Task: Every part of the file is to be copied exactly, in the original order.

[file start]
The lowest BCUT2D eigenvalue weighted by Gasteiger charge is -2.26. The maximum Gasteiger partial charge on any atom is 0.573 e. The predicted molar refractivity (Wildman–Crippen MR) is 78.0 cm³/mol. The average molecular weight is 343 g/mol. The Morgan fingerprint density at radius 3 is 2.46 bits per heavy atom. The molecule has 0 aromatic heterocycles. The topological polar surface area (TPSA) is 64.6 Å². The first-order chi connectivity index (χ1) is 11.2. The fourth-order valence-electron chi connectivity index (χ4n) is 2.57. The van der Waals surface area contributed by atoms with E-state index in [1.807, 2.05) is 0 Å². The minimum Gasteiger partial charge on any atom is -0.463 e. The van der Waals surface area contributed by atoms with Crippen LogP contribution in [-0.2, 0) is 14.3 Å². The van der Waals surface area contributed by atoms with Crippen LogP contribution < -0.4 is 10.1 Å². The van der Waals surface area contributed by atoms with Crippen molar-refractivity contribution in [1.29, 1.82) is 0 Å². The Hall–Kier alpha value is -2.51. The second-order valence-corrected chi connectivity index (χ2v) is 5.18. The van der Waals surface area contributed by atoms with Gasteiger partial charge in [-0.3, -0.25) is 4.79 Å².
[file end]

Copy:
The lowest BCUT2D eigenvalue weighted by Gasteiger charge is -2.26. The maximum Gasteiger partial charge on any atom is 0.573 e. The predicted molar refractivity (Wildman–Crippen MR) is 78.0 cm³/mol. The average molecular weight is 343 g/mol. The Morgan fingerprint density at radius 3 is 2.46 bits per heavy atom. The molecule has 0 aromatic heterocycles. The topological polar surface area (TPSA) is 64.6 Å². The first-order chi connectivity index (χ1) is 11.2. The fourth-order valence-electron chi connectivity index (χ4n) is 2.57. The van der Waals surface area contributed by atoms with E-state index in [1.807, 2.05) is 0 Å². The minimum Gasteiger partial charge on any atom is -0.463 e. The van der Waals surface area contributed by atoms with Crippen LogP contribution in [-0.2, 0) is 14.3 Å². The van der Waals surface area contributed by atoms with Crippen LogP contribution < -0.4 is 10.1 Å². The van der Waals surface area contributed by atoms with Crippen molar-refractivity contribution in [1.29, 1.82) is 0 Å². The Hall–Kier alpha value is -2.51. The second-order valence-corrected chi connectivity index (χ2v) is 5.18. The van der Waals surface area contributed by atoms with Gasteiger partial charge in [-0.3, -0.25) is 4.79 Å².